Part 2 – Management & Infographic
Many factors need to be taken into account when determining the approach to managing a Moral-Lavallee lesion. Different management forms include conservative treatment, minimally invasive treatment, and surgical intervention.
Lesions with small fluid collections and no overlying pressure changes may be managed by conservative means such as compression bandaging. (6)
Tight compression bandaging is vital as a form of primary treatment and as an adjunct. For hip lesions, tight cycling shorts may help reduce recurrence.
Patient education is imperative; patients should be educated on how to re-bandage and be given adequate safety-netting advice on recognising the signs of infection.
Minimally invasive – Aspiration
Aspiration may be used on acute lesions with fluid below 50ml as the recurrence of fluid collection is appreciably more common in lesions above 50ml. (6)
Aspiration can be performed in a lateral decubitus or supine position, with the patient lying on the contralateral asymptomatic hip. The aspiration is performed under ultrasound guidance, using a sterile technique and a large-bore needle, 20-50ml Luer-lock syringe, and 3-way tap.
Aspiration from the caudal to the cranial direction risks creating a fistula as fluids continue to seep out of the tract due to gravity.
The MLL is aspirated to dryness, if possible, and then compressed with an elastic dressing such as Coban around the upper thigh. This can be worn for 3 or more days.
The patient should be advised to undertake relative rest for several days and consider offloading with crutches initially.
The patient should then be reviewed in 5 weeks for consideration of a further aspiration if required as the fluid tends to reaccumulate. This time duration is merely a guide as it can vary from patient to patient. It takes an average of 5 weeks for the complete resolution. It takes an average of 5 weeks for complete resolution, which should be confirmed by looking for the complete absence of any free fluid on ultrasound of the affected region. (7)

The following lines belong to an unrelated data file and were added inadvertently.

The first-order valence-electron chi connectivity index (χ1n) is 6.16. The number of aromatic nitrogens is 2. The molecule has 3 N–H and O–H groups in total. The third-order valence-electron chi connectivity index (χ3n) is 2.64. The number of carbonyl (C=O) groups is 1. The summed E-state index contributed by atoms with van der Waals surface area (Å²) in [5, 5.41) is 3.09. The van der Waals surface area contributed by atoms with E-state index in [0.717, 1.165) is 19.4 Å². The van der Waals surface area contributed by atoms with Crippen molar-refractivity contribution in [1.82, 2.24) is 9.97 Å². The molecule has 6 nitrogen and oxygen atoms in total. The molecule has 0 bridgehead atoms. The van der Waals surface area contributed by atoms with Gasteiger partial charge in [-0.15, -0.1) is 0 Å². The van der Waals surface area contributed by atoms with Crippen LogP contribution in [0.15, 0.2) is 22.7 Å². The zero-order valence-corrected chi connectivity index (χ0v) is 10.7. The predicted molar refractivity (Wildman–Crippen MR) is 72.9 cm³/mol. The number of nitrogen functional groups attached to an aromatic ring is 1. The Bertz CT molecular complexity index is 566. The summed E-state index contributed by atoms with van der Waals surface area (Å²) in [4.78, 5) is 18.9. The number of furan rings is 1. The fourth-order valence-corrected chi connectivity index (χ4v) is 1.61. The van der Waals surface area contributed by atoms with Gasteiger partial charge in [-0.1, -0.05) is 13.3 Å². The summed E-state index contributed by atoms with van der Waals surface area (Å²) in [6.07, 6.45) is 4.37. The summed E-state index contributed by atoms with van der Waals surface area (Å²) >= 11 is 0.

Minimally invasive – Sclerodesis
This approach is often used where aspiration fails. A sclerosant pharmacologic agent can be used to close off pathological cavities via the induction of fibrosis through the destruction of the cells lining the cavity. This process will prevent the fluid collection and reduce the risk of recurrence post aspiration.
Doxycycline is currently the most researched sclerosant agent as it is highly effective and financially viable. The protocol designed by Bansal et al. uses a solution of 500 mg doxycycline in 25 ml 0.9% saline, which is autoclaved at 121 °C for 15 min. This is shown to be effective in lesions up to 400ml. (7) Dextrose is another potential alternative; the solution should consist of an equal mixture of 50% dextrose and normal saline. Other agents such as Bleomycin, Talc and Hyaluronidase have been proposed. Bleomycin is expensive and, therefore, may not be readily accessible. Talc necessitates the need for general anaesthesia and can cause severe pain. (7) The practitioner should aim to touch lesion walls but not overfill them. Hyaluronidase is an enzyme that breaks down hyaluronic acid. It is used to increase the absorption of drugs into tissue and reduce tissue damage where there is extravasation of a drug.